Greg Ellis: Truckers right to be concerned but investments needed

DEBATE QIs it appropriate to raise truck fees on the Indiana Toll Road to pay for projects elsewhere?

EllisPaying for highways and roads to facilitate commerce and allow residents to commute to work, school and leisure activities is a necessity every state grapples with. And certainly no one likes to pay highway tolls. But everyone should agree on wanting a better Indiana for future generations and that we must invest to achieve that goal.

Two years ago, the governor and the Indiana General Assembly showed foresight and courage in enacting a comprehensive 20-year transportation infrastructure funding plan that we believe was desperately needed. Because to fully leverage the state’s central location and to promote growth and interconnectivity between major Indiana cities and out-of-state business centers, Indiana’s transportation arteries must be continuously improved. The $1.2 billion in annual funding for state highways and local roads will help Indiana to maintain and expand its natural competitive advantages and appeal to investors.

Actions announced last fall by the Holcomb administration have added another billion dollars to take care of projects deemed necessary in the short term. The final section of Interstate 69, from Martinsville to Indianapolis, will be completed three years faster, in 2024. Meanwhile, nearly $200 million in improvements are slated along key U.S. highways. Among the most welcome items on the list: increasing the flow of traffic on U.S. 31 between Indianapolis and South Bend by drastically reducing the number of stoplights.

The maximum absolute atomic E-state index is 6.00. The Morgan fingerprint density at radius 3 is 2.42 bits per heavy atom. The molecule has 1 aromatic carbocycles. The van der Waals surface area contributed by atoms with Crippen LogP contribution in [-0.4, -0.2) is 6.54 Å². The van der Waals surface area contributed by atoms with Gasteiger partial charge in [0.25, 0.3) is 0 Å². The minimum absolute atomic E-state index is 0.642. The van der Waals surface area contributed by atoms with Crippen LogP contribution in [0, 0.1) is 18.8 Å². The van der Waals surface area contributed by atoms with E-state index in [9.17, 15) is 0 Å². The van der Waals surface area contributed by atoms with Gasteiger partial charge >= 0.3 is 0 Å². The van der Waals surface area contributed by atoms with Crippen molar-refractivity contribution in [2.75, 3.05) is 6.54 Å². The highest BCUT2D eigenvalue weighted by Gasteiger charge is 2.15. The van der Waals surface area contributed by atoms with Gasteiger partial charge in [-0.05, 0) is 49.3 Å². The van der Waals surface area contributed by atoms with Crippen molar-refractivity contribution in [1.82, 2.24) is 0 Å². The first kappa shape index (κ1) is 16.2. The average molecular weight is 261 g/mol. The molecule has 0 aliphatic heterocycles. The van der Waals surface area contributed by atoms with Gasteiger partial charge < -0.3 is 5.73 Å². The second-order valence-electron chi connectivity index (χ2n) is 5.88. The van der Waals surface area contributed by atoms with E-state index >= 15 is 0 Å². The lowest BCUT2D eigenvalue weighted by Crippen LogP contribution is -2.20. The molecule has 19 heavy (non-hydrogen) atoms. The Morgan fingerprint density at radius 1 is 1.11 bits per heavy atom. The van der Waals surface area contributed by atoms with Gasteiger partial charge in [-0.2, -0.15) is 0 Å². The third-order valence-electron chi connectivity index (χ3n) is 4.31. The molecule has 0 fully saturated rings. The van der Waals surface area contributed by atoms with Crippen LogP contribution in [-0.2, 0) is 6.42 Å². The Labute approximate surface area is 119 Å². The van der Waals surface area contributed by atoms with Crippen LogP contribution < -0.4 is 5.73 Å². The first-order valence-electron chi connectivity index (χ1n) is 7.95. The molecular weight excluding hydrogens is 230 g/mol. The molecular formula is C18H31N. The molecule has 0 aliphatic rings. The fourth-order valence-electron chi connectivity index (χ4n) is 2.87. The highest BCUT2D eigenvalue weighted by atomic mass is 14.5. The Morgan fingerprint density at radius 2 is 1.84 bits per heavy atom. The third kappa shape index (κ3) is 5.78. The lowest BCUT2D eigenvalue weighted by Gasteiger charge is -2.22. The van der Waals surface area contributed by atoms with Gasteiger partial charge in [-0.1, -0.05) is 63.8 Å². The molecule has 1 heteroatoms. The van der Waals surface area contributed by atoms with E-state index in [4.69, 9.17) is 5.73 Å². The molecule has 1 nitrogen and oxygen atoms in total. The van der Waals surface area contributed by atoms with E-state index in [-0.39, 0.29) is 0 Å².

In making all this happen, the governor arguably took the path of least resistance by amending the Indiana Toll Road lease and raising the user fee on only one segment, heavy vehicles—many of which were determined to be from out of state and merely passing through northern Indiana.

We’ve talked with our member companies in the trucking industry—both those based in Indiana and elsewhere. Understandably, they are not happy to be the lone group impacted by a toll increase, which is underscored by a national trucking group filing suit against the state.

In future considerations, the Indiana Chamber would encourage the governor (and lawmakers) to listen to the concerns of the trucking industry and find a way to make them long-term partners in the state’s infrastructure plans. After all, these businesses and all those involved in logistics need the best possible roadways to carry out their important job of moving vital goods. They have a vested interest.

Despite all the new activity, it won’t be too long before it will be imperative that the governor and legislative leaders once again act boldly, as in 2017, and enact additional infrastructure funding measures.

Whether it’s Interstate 70, Interstate 65 or another heavily traveled route, funding for additional lanes is desperately needed throughout the state. None of these corridors was included in the spending formula two years ago. Infrastructure is just one of those things for which there will always be improvements and enhancements around the corner; it’s the nature of the beast and why funding for it will remain front and center for the foreseeable future.•

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Ellis is vice president of the Indiana Chamber of Commerce. Send comments to

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